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Tall timber: Rural communities rally around threatened trees

The spectre of tree-destroying insects like emerald ash borer spreading in rural Manitoba underscores the urgency to begin to see trees as ‘green infrastructure’ and key community assets, say workshop speakers

Edward Simpson, lead supervisor with parks in Dauphin and Dauphin city councillor, Patti Eilers sign up their community for signage about containing the spread of emerald ash borer. They were among about 65 municipal officials attending a meeting in Portage la Prairie in March to discuss ways to contain the invasive insect and pursue other community-based tree-care strategies.

Allan Derhak doesn’t want to think what his hometown would look like stripped of trees.

Neepawa is renowned for its beauty and in large part because its residential streets are lined with mature elm, cottonwood and green ash trees.

But Derhak, a public works employee in Neepawa, knows many of those trees’ days may be numbered — if emerald ash borer (EAB) hits.

Hard to detect at low population levels, EAB is an invasive insect that will kill green ash if it gets into this tree species. It made Manitoba headlines last December when the Canadian Food Inspection Agency detected it in Winnipeg. The bug has moved 700 km westward from its last known location 700 km away in Thunder Bay.

Steps are being taken to contain it but there is a high risk of its spread across more of Manitoba due to the high numbers of green ash trees in shelterbelts, natural areas and communities.

If and when it reaches Neepawa, they expect they will be clear-cutting stands of trees, Derhak said. He can already see what a mess — and expense — looms.

“It would be very tough to deal with,” he said. “The cost of that… it would be devastating.”

Derhak was among about 65 urban foresters and municipal officials from over 20 Manitoba communities meeting in Portage la Prairie this month to talk over not just how to deal with EAB, but ways in general to support tree-care programs in towns and villages across the province.

There’s intensifying need to get tree care placed higher on municipalities’ to-do lists, with the spectre of invasive diseases and pests posing significant threat to local tree populations, speakers said.

The problem right now is many places don’t recognize the value of their trees, and at the same time lack capacity to even begin to inventory and evaluate their trees’ social, economic and environmental benefits.

“We just generally don’t have enough resources and dollars to do all this,” said Martha Barwinsky, Winnipeg-based urban forester and the Prairies representative with the Canadian Urban Forest Network, who hosted the meeting.

There are notable exceptions in Manitoba, however.

In 2016, Morden completed a comprehensive boulevard tree inventory, collecting data on what types of trees were growing in the city, and what condition they were in.

That inventory has also quantified the ecosystem services the city’s trees are providing in terms of shade and energy reduction, carbon dioxide absorption, increased property values, storm water retention and air quality improvements, arriving at a value of over $7.4 million of services from the city’s 5,330 boulevard trees. (Trees on private properties and found in natural stands within the city are not included in the valuation.)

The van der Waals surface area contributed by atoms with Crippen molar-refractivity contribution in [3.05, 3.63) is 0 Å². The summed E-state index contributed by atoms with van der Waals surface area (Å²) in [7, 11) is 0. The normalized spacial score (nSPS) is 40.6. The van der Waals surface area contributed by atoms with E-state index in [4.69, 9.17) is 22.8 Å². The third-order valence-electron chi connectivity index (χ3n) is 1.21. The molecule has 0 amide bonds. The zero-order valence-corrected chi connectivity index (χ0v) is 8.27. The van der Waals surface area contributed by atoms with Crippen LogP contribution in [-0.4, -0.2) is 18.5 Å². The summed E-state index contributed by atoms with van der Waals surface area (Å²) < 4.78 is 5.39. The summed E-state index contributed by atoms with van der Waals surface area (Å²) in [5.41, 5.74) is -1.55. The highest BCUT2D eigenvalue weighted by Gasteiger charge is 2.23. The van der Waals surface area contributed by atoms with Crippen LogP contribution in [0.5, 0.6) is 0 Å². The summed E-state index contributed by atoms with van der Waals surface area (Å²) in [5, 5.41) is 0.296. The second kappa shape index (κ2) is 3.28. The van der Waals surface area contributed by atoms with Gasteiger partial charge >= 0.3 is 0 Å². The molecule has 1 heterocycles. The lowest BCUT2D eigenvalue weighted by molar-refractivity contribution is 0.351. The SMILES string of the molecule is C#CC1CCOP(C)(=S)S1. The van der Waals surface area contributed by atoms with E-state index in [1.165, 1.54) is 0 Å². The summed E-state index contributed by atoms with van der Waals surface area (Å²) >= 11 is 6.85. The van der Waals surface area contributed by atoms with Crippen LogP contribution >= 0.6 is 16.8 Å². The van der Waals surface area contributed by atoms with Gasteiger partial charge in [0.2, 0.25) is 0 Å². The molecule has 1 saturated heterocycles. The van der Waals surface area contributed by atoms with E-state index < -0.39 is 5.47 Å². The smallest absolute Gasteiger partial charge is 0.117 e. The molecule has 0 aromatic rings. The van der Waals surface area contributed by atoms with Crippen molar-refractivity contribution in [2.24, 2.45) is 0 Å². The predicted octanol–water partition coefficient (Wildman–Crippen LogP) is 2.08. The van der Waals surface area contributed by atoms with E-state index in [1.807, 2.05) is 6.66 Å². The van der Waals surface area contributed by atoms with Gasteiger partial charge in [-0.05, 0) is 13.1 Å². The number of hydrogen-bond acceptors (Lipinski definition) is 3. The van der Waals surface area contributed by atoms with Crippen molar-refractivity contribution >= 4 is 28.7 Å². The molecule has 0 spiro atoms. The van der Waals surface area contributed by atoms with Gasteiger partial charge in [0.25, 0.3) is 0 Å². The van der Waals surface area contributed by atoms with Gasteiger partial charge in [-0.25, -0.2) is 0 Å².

That inventory also provided the city council with a cost-benefit ratio for decision-making regarding investments in long-term tree care and maintenance; knowing it has more to gain from saving its trees than losing them, Morden has recently launched a 10-year urban forest management strategy to diversify its tree species and reduce overall losses to EAB.

The need for taking stock of local trees and finding ways to protect them is looming in communities right across the Prairies, said Barwinsky.

That’s because so many towns and villages have so much of just one or two tree species, mainly elm and ash.

“We have really set up ourselves for some major crisis because of the monocultures we’ve created,” she said.

And large-scale tree losses would spell calamity for small communities in ways we’ve not yet even grasped, she said.

“Trees don’t need us, but we need them,” she said. “Especially here on the Prairies… in the hot summer sun and cold winters we need shelter from our weather generally.

“And trees are found to not just improve our physical health but our psychological health as well.”

The key right now is helping more municipal councils recognize that and begin to treat local tree canopies as a community asset like any other infrastructure.

Shawn Dias, Morden’s urban forestry manager, said its tree inventory now provides an important cost-benefit rationale for the city council for budgeting and planning for long-term tree care and preservation.

“We are also going through the process of asset management planning in our community, where we’re looking at all our equipment and infrastructure,” he added.

“In our asset management plan for the city of Morden, trees are an asset.”

About the author


Lorraine Stevenson

Lorraine Stevenson is a reporter and photographer for the Manitoba Co-operator with 25 years experience writing news and features. She was previously a reporter with the Farmers Independent Weekly and has also written for community newspapers in Winnipeg and Manitoba's Interlake.



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